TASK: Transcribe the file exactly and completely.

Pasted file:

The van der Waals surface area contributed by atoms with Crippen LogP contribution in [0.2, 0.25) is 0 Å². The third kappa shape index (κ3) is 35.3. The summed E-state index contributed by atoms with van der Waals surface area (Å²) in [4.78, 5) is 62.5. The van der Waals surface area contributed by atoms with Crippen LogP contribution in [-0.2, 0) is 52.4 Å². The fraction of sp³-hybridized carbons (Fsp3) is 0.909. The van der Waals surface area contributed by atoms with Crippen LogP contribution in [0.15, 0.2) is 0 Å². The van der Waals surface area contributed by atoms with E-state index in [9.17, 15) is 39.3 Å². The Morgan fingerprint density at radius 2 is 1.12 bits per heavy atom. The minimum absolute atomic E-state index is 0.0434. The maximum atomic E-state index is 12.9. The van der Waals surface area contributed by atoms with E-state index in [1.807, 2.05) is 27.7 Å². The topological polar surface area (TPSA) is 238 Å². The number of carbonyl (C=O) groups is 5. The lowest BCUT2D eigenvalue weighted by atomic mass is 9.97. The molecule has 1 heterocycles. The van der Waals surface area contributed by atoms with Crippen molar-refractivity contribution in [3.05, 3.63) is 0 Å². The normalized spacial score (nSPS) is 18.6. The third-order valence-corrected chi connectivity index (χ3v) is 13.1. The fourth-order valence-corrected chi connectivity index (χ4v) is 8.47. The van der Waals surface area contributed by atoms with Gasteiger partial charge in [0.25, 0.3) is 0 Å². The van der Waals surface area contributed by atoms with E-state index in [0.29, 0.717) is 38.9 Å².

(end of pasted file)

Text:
The van der Waals surface area contributed by atoms with Crippen LogP contribution in [0.2, 0.25) is 0 Å². The third kappa shape index (κ3) is 35.3. The summed E-state index contributed by atoms with van der Waals surface area (Å²) in [4.78, 5) is 62.5. The van der Waals surface area contributed by atoms with Crippen LogP contribution in [-0.2, 0) is 52.4 Å². The fraction of sp³-hybridized carbons (Fsp3) is 0.909. The van der Waals surface area contributed by atoms with Crippen LogP contribution in [0.15, 0.2) is 0 Å². The van der Waals surface area contributed by atoms with E-state index in [9.17, 15) is 39.3 Å². The Morgan fingerprint density at radius 2 is 1.12 bits per heavy atom. The minimum absolute atomic E-state index is 0.0434. The maximum atomic E-state index is 12.9. The van der Waals surface area contributed by atoms with E-state index in [1.807, 2.05) is 27.7 Å². The topological polar surface area (TPSA) is 238 Å². The number of carbonyl (C=O) groups is 5. The lowest BCUT2D eigenvalue weighted by atomic mass is 9.97. The molecule has 1 heterocycles. The van der Waals surface area contributed by atoms with Crippen molar-refractivity contribution in [3.05, 3.63) is 0 Å². The normalized spacial score (nSPS) is 18.6. The third-order valence-corrected chi connectivity index (χ3v) is 13.1. The fourth-order valence-corrected chi connectivity index (χ4v) is 8.47. The van der Waals surface area contributed by atoms with Gasteiger partial charge in [0.25, 0.3) is 0 Å². The van der Waals surface area contributed by atoms with E-state index in [0.29, 0.717) is 38.9 Å².